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Brazil to Slip Back Into Recession, Data Suggest

06/30/2017 - 10h23



Brazil is likely to fall back into recession later this year and the South African economy may also continue to contract, according to a forward-looking economic indicator.

Latin America's largest economy returned to growth in the first three months of 2017, with quarter-on-quarter expansion of 1 per cent officially ending a brutal two-year recession, the worst in Brazil's history, as the first chart shows.

However, the country is set to slide back into recession, possibly in the third quarter of the year, according to Ed Jones, chief executive of World Economics, which produces a family of sales managers' indices or SMIs, based on replies from a panel of salespeople across the services and manufacturing sectors, which it claims is the most forward-looking data series available.

While the SMIs are little known, they have good pedigree. The parent company of World Economics is Information Sciences, which developed the widely followed purchasing managers' indices or PMIs, now owned by Markit.

After rising above the 50 level that marks the boundary between expansion and contraction in May, World Economics' headline SMI measure for Latin America fell back to 48.9 in June, as depicted in the second chart.

Although there is no specific measure for Brazil, the nine-nation Latam figure is heavily weighted towards Brazil and Mexico. There is a specific reading for the latter: 51.0 in June, suggesting a modest pick-up in economic growth in the central American state, which is currently running at 0.7 per cent quarter on quarter.

"It's Brazil which is the problem. Up until March it had been picking up a bit but in recent months we have started to see it taking a dip again," said Mr Jones.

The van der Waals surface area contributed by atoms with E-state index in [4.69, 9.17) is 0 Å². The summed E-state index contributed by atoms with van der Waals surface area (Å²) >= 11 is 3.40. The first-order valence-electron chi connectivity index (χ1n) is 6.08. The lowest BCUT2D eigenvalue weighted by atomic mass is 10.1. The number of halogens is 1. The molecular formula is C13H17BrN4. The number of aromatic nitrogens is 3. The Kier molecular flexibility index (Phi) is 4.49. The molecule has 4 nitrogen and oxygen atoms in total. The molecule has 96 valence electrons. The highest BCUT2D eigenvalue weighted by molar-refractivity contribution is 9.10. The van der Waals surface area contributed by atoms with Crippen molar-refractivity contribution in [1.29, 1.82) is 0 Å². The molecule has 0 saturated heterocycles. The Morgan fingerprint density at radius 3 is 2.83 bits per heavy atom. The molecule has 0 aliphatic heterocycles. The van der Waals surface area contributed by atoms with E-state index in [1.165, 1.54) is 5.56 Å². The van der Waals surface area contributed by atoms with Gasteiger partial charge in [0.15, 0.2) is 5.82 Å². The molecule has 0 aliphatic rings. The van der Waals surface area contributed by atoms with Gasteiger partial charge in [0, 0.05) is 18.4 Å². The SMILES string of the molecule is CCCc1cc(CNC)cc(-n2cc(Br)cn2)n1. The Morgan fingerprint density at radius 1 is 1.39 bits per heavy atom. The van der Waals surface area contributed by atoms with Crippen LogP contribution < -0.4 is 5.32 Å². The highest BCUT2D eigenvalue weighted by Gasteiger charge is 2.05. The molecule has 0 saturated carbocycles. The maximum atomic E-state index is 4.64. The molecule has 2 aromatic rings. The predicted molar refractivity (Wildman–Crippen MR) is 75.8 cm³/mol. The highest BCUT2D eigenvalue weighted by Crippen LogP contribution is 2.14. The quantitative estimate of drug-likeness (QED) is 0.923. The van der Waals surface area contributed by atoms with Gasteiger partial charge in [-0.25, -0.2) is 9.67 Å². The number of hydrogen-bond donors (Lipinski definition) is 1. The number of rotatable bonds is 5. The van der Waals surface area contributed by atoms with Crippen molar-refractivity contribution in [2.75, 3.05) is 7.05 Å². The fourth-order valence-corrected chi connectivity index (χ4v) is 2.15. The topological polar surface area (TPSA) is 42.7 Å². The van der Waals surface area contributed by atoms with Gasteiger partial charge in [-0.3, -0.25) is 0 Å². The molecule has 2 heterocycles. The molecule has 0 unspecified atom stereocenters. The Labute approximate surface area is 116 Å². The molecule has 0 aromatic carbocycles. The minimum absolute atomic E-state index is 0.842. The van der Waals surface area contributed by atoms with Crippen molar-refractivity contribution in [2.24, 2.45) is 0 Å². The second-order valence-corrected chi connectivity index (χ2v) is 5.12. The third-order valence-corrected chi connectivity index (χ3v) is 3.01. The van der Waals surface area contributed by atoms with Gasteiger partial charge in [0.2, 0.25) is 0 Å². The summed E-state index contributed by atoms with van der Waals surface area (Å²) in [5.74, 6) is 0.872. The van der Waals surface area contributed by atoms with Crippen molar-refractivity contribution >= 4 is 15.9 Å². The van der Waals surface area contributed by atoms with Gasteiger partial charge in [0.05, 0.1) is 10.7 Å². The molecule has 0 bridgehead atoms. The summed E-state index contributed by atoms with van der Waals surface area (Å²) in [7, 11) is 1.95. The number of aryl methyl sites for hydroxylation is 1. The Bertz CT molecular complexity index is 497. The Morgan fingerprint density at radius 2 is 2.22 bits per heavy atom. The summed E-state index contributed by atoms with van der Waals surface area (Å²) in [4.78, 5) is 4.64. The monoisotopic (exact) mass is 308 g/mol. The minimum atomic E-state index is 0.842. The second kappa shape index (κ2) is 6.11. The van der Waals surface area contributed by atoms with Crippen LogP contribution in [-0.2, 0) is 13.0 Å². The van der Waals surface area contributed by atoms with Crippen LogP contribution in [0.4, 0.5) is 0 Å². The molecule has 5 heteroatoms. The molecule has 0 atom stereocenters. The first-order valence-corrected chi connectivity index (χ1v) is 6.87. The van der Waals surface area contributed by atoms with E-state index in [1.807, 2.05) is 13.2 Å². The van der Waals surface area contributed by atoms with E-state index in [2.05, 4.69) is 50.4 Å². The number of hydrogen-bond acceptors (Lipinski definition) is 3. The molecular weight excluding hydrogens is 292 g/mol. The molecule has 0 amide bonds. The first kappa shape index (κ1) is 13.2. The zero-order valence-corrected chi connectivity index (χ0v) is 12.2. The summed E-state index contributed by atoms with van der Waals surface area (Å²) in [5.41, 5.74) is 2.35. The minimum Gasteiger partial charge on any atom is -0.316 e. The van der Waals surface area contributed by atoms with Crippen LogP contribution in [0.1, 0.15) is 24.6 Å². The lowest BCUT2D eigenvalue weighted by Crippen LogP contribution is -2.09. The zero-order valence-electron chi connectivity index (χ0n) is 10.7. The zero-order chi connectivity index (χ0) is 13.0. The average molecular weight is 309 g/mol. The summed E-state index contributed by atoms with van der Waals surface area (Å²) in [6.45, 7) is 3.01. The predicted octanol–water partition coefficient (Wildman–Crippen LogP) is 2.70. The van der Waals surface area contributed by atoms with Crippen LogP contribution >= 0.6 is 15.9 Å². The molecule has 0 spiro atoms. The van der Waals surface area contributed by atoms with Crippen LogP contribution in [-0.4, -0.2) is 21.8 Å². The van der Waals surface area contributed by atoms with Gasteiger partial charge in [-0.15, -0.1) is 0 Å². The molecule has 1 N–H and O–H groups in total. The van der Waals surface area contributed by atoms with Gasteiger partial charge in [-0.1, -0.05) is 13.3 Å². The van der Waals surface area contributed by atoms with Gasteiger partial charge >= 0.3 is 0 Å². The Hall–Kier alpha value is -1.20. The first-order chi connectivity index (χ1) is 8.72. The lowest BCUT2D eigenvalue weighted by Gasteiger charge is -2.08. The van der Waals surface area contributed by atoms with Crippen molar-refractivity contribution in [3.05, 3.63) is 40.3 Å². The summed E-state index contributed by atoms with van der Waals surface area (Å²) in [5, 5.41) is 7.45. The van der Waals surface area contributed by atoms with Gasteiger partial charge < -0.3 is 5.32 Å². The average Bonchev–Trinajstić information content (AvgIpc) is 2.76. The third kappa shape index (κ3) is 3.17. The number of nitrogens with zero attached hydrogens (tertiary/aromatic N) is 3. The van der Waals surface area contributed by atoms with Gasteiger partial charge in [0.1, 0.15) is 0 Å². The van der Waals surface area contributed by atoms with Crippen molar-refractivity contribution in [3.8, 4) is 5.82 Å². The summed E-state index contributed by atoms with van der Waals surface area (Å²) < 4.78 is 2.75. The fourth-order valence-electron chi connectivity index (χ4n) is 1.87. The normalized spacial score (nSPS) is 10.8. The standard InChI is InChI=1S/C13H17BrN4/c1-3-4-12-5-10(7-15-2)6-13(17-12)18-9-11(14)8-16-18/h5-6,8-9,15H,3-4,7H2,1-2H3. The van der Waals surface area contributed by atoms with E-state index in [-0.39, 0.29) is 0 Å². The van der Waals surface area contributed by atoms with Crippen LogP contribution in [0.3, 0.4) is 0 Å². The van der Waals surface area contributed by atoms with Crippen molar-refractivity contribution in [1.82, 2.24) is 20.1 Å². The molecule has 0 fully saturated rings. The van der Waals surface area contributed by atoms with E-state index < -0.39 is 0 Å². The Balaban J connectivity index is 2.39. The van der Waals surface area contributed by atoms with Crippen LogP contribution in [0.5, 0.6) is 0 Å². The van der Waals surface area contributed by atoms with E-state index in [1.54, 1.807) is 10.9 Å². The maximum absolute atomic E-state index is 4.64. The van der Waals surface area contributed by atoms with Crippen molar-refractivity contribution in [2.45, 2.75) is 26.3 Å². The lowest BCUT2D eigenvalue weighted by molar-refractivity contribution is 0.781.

Of the five sub-indices that feed into the headline Latam SMI reading, the market growth and staffing levels indices are both in negative territory, with sales growth barely above 50 and both prices charged and business confidence positive but falling sharply.

"Business confidence is a leading indicator for sales and market growth, and it came back down again in June," added Mr Jones.

On the basis of the SMI data, he expected Brazil's 1 per cent Q1 growth figure to be revised downwards, the Q2 number to be still lower and by Q3, "it might be dipping back into recession".

Others have similar fears. Sergio Trigo Paz, head of emerging market debt at BlackRock, also believed Brazil was heading back into recession.

"Everything is pointing down on the Brazil side," he said after criminal charges were filed against President Michel Temer, deepening the country's political crisis and threatening to further destabilise the economy.

Political uncertainty has also played a part in South Africa's economic woes, with Jacob Zuma, the under-fire president, facing a legal challenge over his plans to increase black ownership in the mining industry, and the central bank also taking legal action to combat an attempt by the country's state ombudsman to water down its inflation-targeting mandate.

South Africa surprised most observers by slipping into a technical recession in the first quarter of the year, with gross domestic product contracting by an annualised 0.7 per cent, following a 0.3 per cent contraction at the end of 2016, as the third chart shows.

Most economists expect the recession to be transitory, with consensus forecasts still pointing to full-year growth of 0.7 per cent (albeit a decline from the 1.25 per cent foreseen at the turn of the year), according to Reuters.